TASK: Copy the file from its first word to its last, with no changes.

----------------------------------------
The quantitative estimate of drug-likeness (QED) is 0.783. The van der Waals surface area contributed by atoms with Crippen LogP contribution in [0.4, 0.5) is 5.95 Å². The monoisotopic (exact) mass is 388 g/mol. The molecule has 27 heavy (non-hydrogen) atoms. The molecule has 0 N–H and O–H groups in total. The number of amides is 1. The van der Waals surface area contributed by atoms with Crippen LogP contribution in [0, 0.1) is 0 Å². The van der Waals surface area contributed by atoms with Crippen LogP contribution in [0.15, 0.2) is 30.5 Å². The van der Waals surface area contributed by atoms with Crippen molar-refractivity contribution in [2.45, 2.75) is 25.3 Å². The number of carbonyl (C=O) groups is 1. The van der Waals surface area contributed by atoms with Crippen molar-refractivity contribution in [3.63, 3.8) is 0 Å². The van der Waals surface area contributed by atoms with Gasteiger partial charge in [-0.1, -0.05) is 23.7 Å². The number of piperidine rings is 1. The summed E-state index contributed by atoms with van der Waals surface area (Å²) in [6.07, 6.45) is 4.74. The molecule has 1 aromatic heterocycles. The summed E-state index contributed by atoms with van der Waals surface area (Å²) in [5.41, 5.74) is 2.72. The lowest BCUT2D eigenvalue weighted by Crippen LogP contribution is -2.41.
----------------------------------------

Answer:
The quantitative estimate of drug-likeness (QED) is 0.783. The van der Waals surface area contributed by atoms with Crippen LogP contribution in [0.4, 0.5) is 5.95 Å². The monoisotopic (exact) mass is 388 g/mol. The molecule has 27 heavy (non-hydrogen) atoms. The molecule has 0 N–H and O–H groups in total. The number of amides is 1. The van der Waals surface area contributed by atoms with Crippen LogP contribution in [0, 0.1) is 0 Å². The van der Waals surface area contributed by atoms with Crippen LogP contribution in [0.15, 0.2) is 30.5 Å². The van der Waals surface area contributed by atoms with Crippen molar-refractivity contribution in [2.45, 2.75) is 25.3 Å². The number of carbonyl (C=O) groups is 1. The van der Waals surface area contributed by atoms with Crippen molar-refractivity contribution in [3.63, 3.8) is 0 Å². The van der Waals surface area contributed by atoms with Gasteiger partial charge in [-0.1, -0.05) is 23.7 Å². The number of piperidine rings is 1. The summed E-state index contributed by atoms with van der Waals surface area (Å²) in [6.07, 6.45) is 4.74. The molecule has 1 aromatic heterocycles. The summed E-state index contributed by atoms with van der Waals surface area (Å²) in [5.41, 5.74) is 2.72. The lowest BCUT2D eigenvalue weighted by Crippen LogP contribution is -2.41.